AC/DC drummer Phil Rudd wanted staffer killed, court hears
AC/DC rocker Phil Rudd told an associate he wanted a former employee "taken out", a court has heard today.
Rudd, 60, today pleaded guilty in Tauranga District Court to one charge of threatening to kill, as well as possession of cannabis and methamphetamine - charges he had earlier pleaded not guilty to.
A second threatening to kill charge was withdrawn by police.
He has been remanded on bail to re-appear for sentencing on June 26, when his lawyer will challenge conviction.
The court heard how Rudd asked for a former employee to be "taken care of".
The matter stemmed back to August last year, when Rudd was angry the launch of his solo album, Head Job, did "not go well", leading him to sack a number of employees - including his would-be victim with whom he was "particularly angry" with.
On September 25, at around 8.12pm, Rudd called an associate holidaying in Australia and said he wanted the victim "taken out".
When asked what he meant by that, Rudd said he wanted them "taken out" because "they were a bunch of f**ers and c**ts".
In another call to the same associate, while he was still in Australia, he offered him $200,000, a motorbike, one of his cars or a house.
The associate took this to mean as payment for carrying out his earlier request.
On September 26, at around 8.27am, Rudd called the victim to ask if he "was on" today.
The victim replied yes, before Rudd later responded "I'm going to come over and kill you" and then repeated "I'm going to come over and kill you, you f*** c***."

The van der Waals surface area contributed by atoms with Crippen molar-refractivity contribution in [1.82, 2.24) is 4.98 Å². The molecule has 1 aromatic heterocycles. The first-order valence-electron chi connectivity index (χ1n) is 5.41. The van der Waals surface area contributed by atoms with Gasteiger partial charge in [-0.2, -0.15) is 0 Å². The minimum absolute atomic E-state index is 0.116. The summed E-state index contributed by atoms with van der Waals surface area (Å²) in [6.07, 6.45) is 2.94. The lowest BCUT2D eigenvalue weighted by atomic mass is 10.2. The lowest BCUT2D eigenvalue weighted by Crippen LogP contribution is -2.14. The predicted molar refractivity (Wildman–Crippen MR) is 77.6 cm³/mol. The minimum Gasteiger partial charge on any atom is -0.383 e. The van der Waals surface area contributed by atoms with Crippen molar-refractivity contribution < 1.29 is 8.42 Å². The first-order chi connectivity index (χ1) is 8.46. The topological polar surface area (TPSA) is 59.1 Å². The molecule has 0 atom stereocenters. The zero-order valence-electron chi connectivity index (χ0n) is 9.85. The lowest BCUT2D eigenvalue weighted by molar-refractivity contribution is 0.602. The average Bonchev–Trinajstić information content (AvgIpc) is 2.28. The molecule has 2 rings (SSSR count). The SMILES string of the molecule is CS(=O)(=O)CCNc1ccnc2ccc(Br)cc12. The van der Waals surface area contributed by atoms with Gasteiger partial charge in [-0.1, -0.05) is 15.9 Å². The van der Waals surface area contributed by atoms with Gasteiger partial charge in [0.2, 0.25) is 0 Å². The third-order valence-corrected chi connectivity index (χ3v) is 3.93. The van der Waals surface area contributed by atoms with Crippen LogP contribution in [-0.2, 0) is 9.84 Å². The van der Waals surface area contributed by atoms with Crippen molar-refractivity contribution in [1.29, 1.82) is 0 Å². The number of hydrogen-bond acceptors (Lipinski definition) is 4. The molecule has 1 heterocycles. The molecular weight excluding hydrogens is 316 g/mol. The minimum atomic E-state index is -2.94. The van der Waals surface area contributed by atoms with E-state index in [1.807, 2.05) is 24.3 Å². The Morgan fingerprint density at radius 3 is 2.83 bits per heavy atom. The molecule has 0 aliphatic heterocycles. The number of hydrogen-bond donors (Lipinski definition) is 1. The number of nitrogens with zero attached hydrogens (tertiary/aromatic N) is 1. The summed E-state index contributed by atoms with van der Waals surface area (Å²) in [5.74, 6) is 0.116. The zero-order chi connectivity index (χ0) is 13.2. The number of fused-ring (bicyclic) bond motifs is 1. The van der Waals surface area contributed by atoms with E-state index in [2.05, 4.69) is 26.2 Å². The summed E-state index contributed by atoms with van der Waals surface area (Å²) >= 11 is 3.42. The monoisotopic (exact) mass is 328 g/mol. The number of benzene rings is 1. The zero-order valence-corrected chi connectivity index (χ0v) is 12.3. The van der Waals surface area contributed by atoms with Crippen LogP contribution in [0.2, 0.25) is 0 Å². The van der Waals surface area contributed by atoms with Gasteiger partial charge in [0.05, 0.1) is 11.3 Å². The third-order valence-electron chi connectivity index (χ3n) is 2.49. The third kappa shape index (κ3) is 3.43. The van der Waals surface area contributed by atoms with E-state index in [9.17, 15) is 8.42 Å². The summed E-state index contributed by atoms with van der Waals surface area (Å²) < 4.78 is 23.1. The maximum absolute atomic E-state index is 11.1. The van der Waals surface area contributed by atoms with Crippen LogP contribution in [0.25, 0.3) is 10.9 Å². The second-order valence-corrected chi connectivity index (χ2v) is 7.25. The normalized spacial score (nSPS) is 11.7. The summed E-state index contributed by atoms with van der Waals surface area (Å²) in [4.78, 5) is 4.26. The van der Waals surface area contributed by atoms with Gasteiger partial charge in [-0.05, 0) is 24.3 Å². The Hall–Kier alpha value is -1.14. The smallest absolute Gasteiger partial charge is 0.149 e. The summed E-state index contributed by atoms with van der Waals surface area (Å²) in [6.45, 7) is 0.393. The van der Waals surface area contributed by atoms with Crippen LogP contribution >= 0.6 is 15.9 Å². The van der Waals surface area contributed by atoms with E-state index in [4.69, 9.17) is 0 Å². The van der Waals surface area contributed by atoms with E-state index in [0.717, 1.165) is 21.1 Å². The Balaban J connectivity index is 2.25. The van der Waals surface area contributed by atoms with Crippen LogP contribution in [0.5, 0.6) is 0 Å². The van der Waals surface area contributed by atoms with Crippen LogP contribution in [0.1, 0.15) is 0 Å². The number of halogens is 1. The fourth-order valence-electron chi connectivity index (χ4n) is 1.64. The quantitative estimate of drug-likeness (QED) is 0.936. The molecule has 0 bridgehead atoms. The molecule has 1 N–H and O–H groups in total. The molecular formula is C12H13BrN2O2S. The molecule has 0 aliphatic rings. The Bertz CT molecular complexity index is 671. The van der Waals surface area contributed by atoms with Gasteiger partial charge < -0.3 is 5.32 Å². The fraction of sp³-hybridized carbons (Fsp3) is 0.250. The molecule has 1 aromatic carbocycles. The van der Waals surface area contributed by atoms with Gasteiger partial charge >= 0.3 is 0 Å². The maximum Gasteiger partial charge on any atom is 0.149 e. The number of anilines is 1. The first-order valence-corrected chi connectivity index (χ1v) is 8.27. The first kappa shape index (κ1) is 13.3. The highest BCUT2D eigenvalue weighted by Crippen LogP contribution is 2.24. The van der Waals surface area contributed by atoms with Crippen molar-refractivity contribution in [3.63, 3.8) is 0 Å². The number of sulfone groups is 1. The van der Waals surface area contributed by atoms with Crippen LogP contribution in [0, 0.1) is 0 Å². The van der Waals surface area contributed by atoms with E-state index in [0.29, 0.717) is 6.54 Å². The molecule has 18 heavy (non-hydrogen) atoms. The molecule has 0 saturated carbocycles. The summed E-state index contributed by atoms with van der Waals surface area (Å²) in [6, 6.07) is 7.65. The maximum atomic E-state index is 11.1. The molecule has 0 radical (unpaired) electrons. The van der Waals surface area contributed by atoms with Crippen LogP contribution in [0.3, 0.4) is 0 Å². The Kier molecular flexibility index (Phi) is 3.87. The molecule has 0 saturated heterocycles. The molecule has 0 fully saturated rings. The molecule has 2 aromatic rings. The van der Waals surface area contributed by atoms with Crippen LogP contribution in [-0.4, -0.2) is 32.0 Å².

On September 28, at 4.10pm, Rudd again called the victim, who hung up. This happened again the following day.
The court heard that as a result of the threats, the victim was "genuinely very fearful for his safety".
Details surrounding the drugs charges also emerged today, with the court hearing how Rudd tried to hide some cannabis crumbs on the coffee table during the police raid on his million-dollar Harbour Drive home on November 6.
When police arrived, Rudd had been wearing a pair of jeans with no shirt.
Upon searching his jeans, police discovered a small snaplock bag containing white powder in his front right coin pocket.
This was later found to weigh 0.273 grams and contained methamphetamine, a controlled Class A drug.
Police also found a further 0.205 grams in Rudd's master bedroom, 47.2 grams of cannabis in a hallway cupboard and 17.9 grams of cannabis in a bedroom/poolroom.
While being spoken to in the lounge area, Rudd also reached out to move a container containing cannabis crumbs from the coffee table and place it out of sight on the floor.
Upon analysis by ESR, the plant was found to weigh six grams and was confirmed as cannabis, a Class C controlled drug.
Rudd then pulled out a plastic snaplock bag containing cannabis from the edge of the couch cushion.
That material was found to weigh 20.2 grams.
After the hearing, Rudd's lawyer Craig Tuck said his client would be contesting a conviction at the sentencing in June.
"This matter essentially revolved around an angry phone call - that was it."
Mr Tuck said this led to a complaint to the police, and the "apparatus of the police" then turning up at Rudd's home with a search warrant.
"Nine police officers, a dog and media turned up at Phil Rudd's home, the home was turned over, and [police] subsequently charged him with attempting to procure a murder.
"That was immediately dropped, and today we have seen another charge dropped."
Mr Tuck noted no conviction had been entered, "and we will be arguing about that in June".
Earlier, Rudd refused to answer questions as he left court, and remained silent in court except to enter his plea.
Flanked by security guards and wearing jeans, a black suit jacket and a red tie, he arrived in a Mercedes SLS-AMG sports car, but left in late-model Mitsubishi sedan.